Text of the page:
By Bonnie Adams, Managing Editor
Worcester – With last December’s announcement that Holy Name Jr/Sr High School and St. Peter-Marian Jr/Sr High School were merging into a new Catholic school, no one expected the process to be a completely smooth one.
After all, both schools had a rich and proud legacy of serving students in Worcester County. Still, it was a decision that Bishop Robert J. McManus and other Catholic school leaders determined would make the regional Catholic school community stronger for present and future students alike. “We had to right-size our model,” said Michael J. Clark, the Head of School of the newly formed Saint Paul Diocesan Jr/Sr High School, “and truly provide the best quality secondary school experience in the diocese.”
The decision was made to use the former Holy Name campus at 144 Granite Street, Worcester, for the new school. Extensive renovations took place over the summer in preparing for the nearly 600 students set to attend in the fall.
But as administrators set to merge the two schools, there was yet another significant obstacle they had to overcome. That, of course, was the coronavirus pandemic.
“That definitely made things challenging,” Clark admitted. “But we have such a dedicated staff who worked so hard to get Saint Paul ready and make it safe for everyone. When I think of where we were through the middle of last December, then mid-March with COVID, and now, it’s nothing short of a miracle.”
The Saint Paul mission
Saint Paul, as stated on its website, “is a co-educational, multicultural, faith-filled Catholic Community rooted in God’s love and the Joy of the Gospel.”
“Graduates of Saint Paul will be intellectually prepared to pursue higher education studies, ethically formed to live morally responsible lives, and spiritually motivated to live out their faith as they use their knowledge to improve the world in service to others,” the statement continues.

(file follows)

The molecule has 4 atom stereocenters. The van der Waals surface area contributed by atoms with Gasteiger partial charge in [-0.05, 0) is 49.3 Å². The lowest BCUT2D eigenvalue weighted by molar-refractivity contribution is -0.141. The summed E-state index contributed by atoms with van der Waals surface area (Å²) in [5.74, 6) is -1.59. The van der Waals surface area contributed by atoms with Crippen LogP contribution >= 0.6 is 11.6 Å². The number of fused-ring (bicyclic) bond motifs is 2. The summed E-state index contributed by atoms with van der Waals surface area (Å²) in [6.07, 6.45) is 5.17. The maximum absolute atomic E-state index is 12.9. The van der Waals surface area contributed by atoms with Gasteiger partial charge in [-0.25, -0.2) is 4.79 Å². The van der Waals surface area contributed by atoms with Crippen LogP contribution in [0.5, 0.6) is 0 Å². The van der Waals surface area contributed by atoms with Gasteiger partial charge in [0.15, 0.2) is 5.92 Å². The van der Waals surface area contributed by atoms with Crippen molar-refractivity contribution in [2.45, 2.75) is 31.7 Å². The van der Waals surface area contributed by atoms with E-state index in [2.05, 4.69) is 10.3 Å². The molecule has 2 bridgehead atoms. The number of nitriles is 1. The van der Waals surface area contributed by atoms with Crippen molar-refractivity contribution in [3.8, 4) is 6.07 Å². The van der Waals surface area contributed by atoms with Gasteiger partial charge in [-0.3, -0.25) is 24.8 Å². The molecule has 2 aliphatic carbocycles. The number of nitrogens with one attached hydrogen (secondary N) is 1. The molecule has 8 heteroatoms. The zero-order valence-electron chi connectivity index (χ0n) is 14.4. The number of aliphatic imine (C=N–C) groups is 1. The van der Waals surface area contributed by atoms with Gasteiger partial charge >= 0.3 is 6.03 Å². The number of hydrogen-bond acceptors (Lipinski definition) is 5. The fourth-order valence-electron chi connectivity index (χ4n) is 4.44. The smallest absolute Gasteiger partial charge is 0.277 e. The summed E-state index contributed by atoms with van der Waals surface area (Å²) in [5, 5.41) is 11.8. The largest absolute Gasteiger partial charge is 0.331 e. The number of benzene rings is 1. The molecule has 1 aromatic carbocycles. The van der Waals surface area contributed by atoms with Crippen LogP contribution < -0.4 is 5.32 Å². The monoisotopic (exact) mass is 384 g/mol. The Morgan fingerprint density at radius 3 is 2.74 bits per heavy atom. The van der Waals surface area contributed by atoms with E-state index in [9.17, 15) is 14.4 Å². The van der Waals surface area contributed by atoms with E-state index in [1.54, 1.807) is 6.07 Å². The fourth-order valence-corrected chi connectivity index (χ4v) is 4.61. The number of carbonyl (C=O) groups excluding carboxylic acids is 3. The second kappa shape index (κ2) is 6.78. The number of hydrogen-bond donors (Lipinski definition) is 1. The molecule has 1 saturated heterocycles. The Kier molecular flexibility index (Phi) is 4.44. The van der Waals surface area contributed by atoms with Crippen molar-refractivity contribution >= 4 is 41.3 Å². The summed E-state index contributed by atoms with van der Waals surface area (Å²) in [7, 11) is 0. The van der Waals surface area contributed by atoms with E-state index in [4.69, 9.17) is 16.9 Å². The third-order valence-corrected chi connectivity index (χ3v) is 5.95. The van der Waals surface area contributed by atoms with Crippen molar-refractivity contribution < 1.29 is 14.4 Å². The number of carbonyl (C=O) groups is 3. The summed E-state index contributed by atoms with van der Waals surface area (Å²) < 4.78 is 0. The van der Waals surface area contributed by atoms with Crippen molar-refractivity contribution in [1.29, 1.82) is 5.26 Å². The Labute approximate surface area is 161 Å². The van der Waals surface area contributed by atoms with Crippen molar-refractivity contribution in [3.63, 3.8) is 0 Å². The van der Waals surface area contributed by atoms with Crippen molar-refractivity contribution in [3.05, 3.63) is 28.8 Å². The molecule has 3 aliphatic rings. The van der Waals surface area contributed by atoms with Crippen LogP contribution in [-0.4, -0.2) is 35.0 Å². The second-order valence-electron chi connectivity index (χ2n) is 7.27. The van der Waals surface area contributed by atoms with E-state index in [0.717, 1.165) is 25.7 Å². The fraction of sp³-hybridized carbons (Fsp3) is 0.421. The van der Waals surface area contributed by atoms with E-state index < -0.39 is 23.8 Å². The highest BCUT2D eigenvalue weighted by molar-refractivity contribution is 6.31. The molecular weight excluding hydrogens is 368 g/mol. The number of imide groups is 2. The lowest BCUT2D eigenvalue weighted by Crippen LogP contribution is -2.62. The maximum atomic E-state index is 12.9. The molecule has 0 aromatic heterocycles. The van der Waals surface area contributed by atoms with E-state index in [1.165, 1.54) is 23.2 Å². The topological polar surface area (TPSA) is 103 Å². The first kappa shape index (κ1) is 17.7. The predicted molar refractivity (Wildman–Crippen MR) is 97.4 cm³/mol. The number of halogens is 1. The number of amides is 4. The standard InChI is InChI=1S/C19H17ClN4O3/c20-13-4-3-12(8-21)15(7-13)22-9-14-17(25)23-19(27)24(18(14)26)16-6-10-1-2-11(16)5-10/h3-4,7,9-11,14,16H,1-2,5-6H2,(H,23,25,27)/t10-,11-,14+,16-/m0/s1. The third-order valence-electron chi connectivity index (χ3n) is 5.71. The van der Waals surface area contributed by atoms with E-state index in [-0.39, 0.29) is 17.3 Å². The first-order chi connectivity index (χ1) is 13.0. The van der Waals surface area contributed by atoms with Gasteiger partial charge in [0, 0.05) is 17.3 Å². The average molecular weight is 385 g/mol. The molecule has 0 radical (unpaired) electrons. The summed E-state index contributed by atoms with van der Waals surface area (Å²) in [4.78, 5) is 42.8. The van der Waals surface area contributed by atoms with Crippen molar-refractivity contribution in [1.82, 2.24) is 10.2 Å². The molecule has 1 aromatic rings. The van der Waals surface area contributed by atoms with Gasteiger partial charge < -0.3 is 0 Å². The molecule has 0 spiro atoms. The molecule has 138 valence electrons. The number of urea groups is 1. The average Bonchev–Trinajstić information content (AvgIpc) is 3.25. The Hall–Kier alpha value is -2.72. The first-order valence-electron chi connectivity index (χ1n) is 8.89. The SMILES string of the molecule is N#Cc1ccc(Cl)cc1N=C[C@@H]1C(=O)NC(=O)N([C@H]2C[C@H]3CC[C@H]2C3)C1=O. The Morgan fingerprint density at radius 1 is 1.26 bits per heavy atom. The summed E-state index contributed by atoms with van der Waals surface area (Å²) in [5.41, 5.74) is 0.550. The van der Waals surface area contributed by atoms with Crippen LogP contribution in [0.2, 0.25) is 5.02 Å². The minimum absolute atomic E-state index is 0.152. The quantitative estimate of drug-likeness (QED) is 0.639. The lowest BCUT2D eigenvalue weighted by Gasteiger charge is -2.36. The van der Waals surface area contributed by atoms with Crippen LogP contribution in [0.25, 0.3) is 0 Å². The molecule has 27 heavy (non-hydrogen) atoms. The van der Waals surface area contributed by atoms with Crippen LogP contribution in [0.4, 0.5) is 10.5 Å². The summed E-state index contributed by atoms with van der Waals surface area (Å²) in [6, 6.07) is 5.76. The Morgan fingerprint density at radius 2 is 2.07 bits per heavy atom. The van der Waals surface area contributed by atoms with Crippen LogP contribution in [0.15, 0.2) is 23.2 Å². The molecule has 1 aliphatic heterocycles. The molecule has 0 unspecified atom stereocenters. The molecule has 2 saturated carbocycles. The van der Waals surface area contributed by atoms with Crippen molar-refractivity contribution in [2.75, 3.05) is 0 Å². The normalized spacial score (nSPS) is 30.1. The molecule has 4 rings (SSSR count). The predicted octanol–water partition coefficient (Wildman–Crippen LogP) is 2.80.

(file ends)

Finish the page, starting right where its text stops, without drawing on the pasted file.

Students primarily live in Worcester County, with about 7 percent of the student body comprised of international students. The school offers a challenging and enriching education as well as extracurricular activities in the performing arts, athletics, campus ministry and many other clubs and organizations.
The annual cost for grades 7-8 is $8,800 and grades 9-12 is $9,500 for the 2020-2021 academic year. Nearly 55 percent of families received some form of need-based tuition assistance last year with over $1,000,000 in financial assistance provided. Along with need-based considerations, merit (academic) aid is also made available.
A new year, a new way of learning
More than a month into its inaugural year, Saint Paul students and staff are adjusting well, Clark said. The students are grouped into cohorts with the “Alpha” cohort on campus Mondays and Tuesdays, and the “Bravo” cohort on Thursdays and Fridays. Facility deep cleaning is done on Wednesdays when all students are at home and online for virtual classes.
Adding to the students’ experience are the many familiar teachers they had in past years. “We have a veteran staff,” Clark said. “They’re committed. They understand kids and Catholic education in a profound way.”
He praised Saint Paul teachers for virtually “opening their homes to students” as they teach with the hybrid model.
Amanda Popp, Saint Paul Director of Enrollment, noted the adaptability of students and staff during the pandemic. “They’ve be great, finding ways to do school in new ways,” Popp said. Though welcoming prospective students and families onto campus is a fall tradition for many schools, social distancing limits doing so. Instead, Saint Paul will host two virtual open houses where families can log on to meet administration and department chairs. The school will also hold in-person entrance exams consistent with state recommended protocols.
The virtual open houses will be held on Thursday, Nov. 5 and Thursday, Nov. 19 at 6:30 p.m.
The entrance exams will be held on Saturday, Nov. 14 and Saturday, Dec. 5.
Registration for both events can be found on the Saint Paul website www.SaintPaulKnights.org